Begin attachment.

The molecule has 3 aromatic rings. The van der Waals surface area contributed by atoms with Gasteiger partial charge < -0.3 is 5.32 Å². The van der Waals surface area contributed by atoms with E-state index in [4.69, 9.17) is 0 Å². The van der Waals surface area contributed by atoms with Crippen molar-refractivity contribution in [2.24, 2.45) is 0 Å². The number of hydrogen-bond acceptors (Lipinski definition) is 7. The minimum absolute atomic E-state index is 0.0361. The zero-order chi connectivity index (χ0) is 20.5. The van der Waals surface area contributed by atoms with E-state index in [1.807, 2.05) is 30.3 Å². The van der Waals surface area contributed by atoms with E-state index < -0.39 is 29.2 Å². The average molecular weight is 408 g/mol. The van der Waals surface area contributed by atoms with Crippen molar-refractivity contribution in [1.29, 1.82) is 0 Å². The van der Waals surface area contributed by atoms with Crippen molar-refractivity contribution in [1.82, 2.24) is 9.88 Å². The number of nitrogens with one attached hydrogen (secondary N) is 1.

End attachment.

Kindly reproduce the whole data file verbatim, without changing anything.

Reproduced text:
The molecule has 3 aromatic rings. The van der Waals surface area contributed by atoms with Gasteiger partial charge < -0.3 is 5.32 Å². The van der Waals surface area contributed by atoms with E-state index in [4.69, 9.17) is 0 Å². The van der Waals surface area contributed by atoms with Crippen molar-refractivity contribution in [2.24, 2.45) is 0 Å². The number of hydrogen-bond acceptors (Lipinski definition) is 7. The minimum absolute atomic E-state index is 0.0361. The zero-order chi connectivity index (χ0) is 20.5. The van der Waals surface area contributed by atoms with E-state index in [1.807, 2.05) is 30.3 Å². The van der Waals surface area contributed by atoms with E-state index < -0.39 is 29.2 Å². The average molecular weight is 408 g/mol. The van der Waals surface area contributed by atoms with Crippen molar-refractivity contribution in [1.29, 1.82) is 0 Å². The van der Waals surface area contributed by atoms with Crippen molar-refractivity contribution in [1.82, 2.24) is 9.88 Å². The number of nitrogens with one attached hydrogen (secondary N) is 1.